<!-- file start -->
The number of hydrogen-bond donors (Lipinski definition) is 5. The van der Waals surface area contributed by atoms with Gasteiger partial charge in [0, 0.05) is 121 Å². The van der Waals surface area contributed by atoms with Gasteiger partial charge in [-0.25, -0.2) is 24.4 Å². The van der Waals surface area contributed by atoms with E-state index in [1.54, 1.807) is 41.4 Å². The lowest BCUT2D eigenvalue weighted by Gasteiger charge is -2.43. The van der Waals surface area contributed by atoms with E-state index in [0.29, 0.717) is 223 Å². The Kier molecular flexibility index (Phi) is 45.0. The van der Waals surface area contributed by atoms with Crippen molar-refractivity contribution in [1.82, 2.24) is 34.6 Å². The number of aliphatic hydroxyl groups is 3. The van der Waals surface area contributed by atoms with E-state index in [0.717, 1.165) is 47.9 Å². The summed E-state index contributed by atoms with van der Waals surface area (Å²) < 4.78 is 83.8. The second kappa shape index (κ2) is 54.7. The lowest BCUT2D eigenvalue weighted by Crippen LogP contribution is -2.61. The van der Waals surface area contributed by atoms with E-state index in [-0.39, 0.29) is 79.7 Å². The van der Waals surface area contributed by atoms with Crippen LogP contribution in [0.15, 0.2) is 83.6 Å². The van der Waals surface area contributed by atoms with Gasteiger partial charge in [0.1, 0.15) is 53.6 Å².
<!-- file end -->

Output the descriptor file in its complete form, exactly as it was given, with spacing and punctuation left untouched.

The number of hydrogen-bond donors (Lipinski definition) is 5. The van der Waals surface area contributed by atoms with Gasteiger partial charge in [0, 0.05) is 121 Å². The van der Waals surface area contributed by atoms with Gasteiger partial charge in [-0.25, -0.2) is 24.4 Å². The van der Waals surface area contributed by atoms with E-state index in [1.54, 1.807) is 41.4 Å². The lowest BCUT2D eigenvalue weighted by Gasteiger charge is -2.43. The van der Waals surface area contributed by atoms with E-state index in [0.29, 0.717) is 223 Å². The Kier molecular flexibility index (Phi) is 45.0. The van der Waals surface area contributed by atoms with Crippen molar-refractivity contribution in [1.82, 2.24) is 34.6 Å². The number of aliphatic hydroxyl groups is 3. The van der Waals surface area contributed by atoms with E-state index in [0.717, 1.165) is 47.9 Å². The summed E-state index contributed by atoms with van der Waals surface area (Å²) < 4.78 is 83.8. The second kappa shape index (κ2) is 54.7. The lowest BCUT2D eigenvalue weighted by Crippen LogP contribution is -2.61. The van der Waals surface area contributed by atoms with E-state index in [-0.39, 0.29) is 79.7 Å². The van der Waals surface area contributed by atoms with Crippen LogP contribution in [0.15, 0.2) is 83.6 Å². The van der Waals surface area contributed by atoms with Gasteiger partial charge in [0.1, 0.15) is 53.6 Å².